Keywords: Chemical fractions, maize, soil extractants, copper uptake


 

1. Introduction

Copper is an essential micronutrient for the normal healthy growth and reproduction of higher plants and animals. The availability of Cu to higher plants is governed by a wide array of soil properties such as pH, redox potential, cation exchange capacity, texture, soil organic matter, Mn and Fe oxides content (Wu et al. 2010). In soils, Cu is associated with different inorganic and organic soil constituents. Chemical speciation is identification and determination of different chemical and physical forms of element present in a sample by sequential extraction technique (Grzebisz et al., 1997). Copper availability to plants is associated with its distribution among different soil chemical fractions or pools as these chemical fractions of soil Cu are likely to differ in their ease to release Cu in soil solution for plant absorption (Violante et al., 2010).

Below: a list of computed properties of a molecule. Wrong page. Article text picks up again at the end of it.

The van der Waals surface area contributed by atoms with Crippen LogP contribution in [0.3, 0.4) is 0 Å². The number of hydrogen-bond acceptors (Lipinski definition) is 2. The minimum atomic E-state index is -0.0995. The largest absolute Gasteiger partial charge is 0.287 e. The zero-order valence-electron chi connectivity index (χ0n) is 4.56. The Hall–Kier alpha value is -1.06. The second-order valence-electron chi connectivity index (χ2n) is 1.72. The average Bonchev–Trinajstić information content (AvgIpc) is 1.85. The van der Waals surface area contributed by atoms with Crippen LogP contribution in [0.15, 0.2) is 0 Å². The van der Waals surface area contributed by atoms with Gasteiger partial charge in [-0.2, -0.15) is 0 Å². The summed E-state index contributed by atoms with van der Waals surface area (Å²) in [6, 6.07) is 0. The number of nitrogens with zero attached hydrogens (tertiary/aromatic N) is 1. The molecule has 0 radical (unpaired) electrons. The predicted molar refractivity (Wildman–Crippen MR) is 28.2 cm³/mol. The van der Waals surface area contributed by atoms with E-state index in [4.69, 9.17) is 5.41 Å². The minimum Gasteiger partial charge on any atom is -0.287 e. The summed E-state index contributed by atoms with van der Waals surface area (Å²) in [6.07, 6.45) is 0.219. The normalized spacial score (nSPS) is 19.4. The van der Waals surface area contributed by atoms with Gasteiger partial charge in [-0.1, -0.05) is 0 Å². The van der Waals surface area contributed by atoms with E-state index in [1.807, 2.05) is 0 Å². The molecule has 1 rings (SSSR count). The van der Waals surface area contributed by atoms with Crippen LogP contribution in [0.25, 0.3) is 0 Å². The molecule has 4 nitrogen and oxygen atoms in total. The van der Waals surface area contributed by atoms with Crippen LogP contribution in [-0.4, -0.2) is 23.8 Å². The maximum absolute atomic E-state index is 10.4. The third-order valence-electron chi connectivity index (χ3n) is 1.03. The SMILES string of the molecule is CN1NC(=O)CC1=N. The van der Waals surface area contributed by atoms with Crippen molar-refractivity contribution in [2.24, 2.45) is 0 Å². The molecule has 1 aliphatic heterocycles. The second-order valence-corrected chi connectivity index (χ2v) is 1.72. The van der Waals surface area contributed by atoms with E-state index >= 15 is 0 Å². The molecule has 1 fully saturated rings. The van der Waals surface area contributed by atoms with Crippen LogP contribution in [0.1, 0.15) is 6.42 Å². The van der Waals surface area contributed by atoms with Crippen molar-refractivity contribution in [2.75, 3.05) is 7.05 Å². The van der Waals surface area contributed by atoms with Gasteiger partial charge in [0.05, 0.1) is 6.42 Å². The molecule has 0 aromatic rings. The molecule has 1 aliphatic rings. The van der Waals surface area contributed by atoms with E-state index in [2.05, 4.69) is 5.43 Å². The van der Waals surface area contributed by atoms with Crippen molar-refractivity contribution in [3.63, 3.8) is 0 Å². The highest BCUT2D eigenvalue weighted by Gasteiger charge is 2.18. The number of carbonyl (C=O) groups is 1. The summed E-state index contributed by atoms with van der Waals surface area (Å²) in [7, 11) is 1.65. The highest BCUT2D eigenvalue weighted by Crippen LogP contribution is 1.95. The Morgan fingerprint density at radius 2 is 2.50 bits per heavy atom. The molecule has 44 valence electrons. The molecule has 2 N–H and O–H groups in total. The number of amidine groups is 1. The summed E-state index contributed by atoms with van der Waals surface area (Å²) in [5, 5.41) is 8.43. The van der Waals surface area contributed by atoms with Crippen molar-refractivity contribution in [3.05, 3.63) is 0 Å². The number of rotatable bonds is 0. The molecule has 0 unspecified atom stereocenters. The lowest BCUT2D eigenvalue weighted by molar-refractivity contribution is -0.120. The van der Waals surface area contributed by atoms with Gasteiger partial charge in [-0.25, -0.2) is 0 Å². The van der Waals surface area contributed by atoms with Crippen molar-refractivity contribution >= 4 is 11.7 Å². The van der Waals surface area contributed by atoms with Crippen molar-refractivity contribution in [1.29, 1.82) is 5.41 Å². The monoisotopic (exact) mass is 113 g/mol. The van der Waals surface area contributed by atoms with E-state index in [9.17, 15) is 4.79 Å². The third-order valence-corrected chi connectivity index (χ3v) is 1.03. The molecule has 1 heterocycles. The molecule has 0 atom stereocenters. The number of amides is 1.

For the evaluation of Cu availability in soils, a variety of multi-nutrient soil extractants like 0.005 M diethylene triamine pentaacetic acid (DTPA, pH 7.3) (Lindsay and Norvell, 1978), 0.005 M DTPA (pH 5.3) (Norvell, 1984), ammonium bicarbonate-DTPA (AB-DTPA, pH 7.6) (Soltanpour and Workman, 1979), Mehlich 3 solution (pH 2.0) (Ostatek-Boczynski and Lee-Steere, 2012), CaCl2, (Houba et al., 2000), 1M MgCl2 (Tiller et al. 1972) are used. The suitability of a particular soil extractant for predicting the availability of Cu in soils can be decided on the basis of the relationship between the content of extractable soil Cu estimated by a given soil extractant and Cu concentration and uptake by plants. In the present investigation, we have attempted to relate the chemical speciation of soil Cu vis-a-vis extractable soil Cu using different multi-nutrient soil extractants to the concentration and uptake of Cu by maize grown in acidic soils to identify the Cu species playing important role in governing the availability of Cu to the plant and accordingly choose a multi-nutrient extractant for predicting Cu availability to plants.